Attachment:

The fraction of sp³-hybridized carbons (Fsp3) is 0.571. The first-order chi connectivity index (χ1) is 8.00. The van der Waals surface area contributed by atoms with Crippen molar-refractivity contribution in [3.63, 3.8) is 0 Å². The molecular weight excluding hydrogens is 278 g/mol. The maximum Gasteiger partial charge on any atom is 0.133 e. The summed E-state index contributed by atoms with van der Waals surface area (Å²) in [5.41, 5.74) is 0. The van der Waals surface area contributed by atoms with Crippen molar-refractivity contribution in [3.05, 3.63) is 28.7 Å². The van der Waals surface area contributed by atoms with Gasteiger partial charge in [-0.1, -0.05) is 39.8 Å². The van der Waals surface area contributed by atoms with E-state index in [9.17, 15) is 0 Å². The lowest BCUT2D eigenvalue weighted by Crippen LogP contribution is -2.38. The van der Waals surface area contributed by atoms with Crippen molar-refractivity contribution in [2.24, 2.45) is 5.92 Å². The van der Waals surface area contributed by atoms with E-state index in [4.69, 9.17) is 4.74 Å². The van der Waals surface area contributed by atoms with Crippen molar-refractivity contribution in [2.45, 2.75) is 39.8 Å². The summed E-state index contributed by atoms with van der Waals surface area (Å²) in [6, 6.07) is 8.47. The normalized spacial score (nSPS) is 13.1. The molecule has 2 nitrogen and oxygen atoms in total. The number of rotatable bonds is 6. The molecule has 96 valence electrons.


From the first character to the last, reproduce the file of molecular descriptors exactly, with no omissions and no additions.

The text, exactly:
The fraction of sp³-hybridized carbons (Fsp3) is 0.571. The first-order chi connectivity index (χ1) is 8.00. The van der Waals surface area contributed by atoms with Crippen molar-refractivity contribution in [3.63, 3.8) is 0 Å². The molecular weight excluding hydrogens is 278 g/mol. The maximum Gasteiger partial charge on any atom is 0.133 e. The summed E-state index contributed by atoms with van der Waals surface area (Å²) in [5.41, 5.74) is 0. The van der Waals surface area contributed by atoms with Crippen molar-refractivity contribution in [3.05, 3.63) is 28.7 Å². The van der Waals surface area contributed by atoms with Gasteiger partial charge in [-0.1, -0.05) is 39.8 Å². The van der Waals surface area contributed by atoms with E-state index in [9.17, 15) is 0 Å². The lowest BCUT2D eigenvalue weighted by Crippen LogP contribution is -2.38. The van der Waals surface area contributed by atoms with Crippen molar-refractivity contribution in [2.24, 2.45) is 5.92 Å². The van der Waals surface area contributed by atoms with E-state index in [4.69, 9.17) is 4.74 Å². The van der Waals surface area contributed by atoms with Crippen molar-refractivity contribution in [2.45, 2.75) is 39.8 Å². The summed E-state index contributed by atoms with van der Waals surface area (Å²) in [6, 6.07) is 8.47. The normalized spacial score (nSPS) is 13.1. The molecule has 2 nitrogen and oxygen atoms in total. The number of rotatable bonds is 6. The molecule has 96 valence electrons.